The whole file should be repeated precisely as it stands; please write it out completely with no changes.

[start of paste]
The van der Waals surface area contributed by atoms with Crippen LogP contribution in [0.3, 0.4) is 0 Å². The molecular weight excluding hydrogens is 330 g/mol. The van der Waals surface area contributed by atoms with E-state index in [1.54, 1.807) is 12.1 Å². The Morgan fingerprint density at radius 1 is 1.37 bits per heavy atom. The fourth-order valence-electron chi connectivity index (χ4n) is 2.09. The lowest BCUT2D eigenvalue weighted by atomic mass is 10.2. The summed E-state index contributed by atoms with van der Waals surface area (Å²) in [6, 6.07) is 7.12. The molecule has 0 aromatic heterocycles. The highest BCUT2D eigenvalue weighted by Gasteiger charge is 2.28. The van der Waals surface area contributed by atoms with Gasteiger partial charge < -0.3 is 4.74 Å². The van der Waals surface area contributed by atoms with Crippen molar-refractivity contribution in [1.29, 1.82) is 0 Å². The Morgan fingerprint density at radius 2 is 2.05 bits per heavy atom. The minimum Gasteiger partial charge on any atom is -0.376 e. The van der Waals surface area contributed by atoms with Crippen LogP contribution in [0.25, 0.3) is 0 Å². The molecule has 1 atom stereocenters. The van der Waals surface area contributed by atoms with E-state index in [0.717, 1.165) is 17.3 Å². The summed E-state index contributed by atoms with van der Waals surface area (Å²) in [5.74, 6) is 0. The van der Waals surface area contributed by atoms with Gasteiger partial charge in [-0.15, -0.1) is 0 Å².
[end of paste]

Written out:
The van der Waals surface area contributed by atoms with Crippen LogP contribution in [0.3, 0.4) is 0 Å². The molecular weight excluding hydrogens is 330 g/mol. The van der Waals surface area contributed by atoms with E-state index in [1.54, 1.807) is 12.1 Å². The Morgan fingerprint density at radius 1 is 1.37 bits per heavy atom. The fourth-order valence-electron chi connectivity index (χ4n) is 2.09. The lowest BCUT2D eigenvalue weighted by atomic mass is 10.2. The summed E-state index contributed by atoms with van der Waals surface area (Å²) in [6, 6.07) is 7.12. The molecule has 0 aromatic heterocycles. The highest BCUT2D eigenvalue weighted by Gasteiger charge is 2.28. The van der Waals surface area contributed by atoms with Gasteiger partial charge < -0.3 is 4.74 Å². The van der Waals surface area contributed by atoms with Crippen molar-refractivity contribution in [1.29, 1.82) is 0 Å². The Morgan fingerprint density at radius 2 is 2.05 bits per heavy atom. The minimum Gasteiger partial charge on any atom is -0.376 e. The van der Waals surface area contributed by atoms with Crippen LogP contribution in [0.25, 0.3) is 0 Å². The molecule has 1 atom stereocenters. The van der Waals surface area contributed by atoms with E-state index in [0.717, 1.165) is 17.3 Å². The summed E-state index contributed by atoms with van der Waals surface area (Å²) in [5.74, 6) is 0. The van der Waals surface area contributed by atoms with Gasteiger partial charge in [-0.15, -0.1) is 0 Å².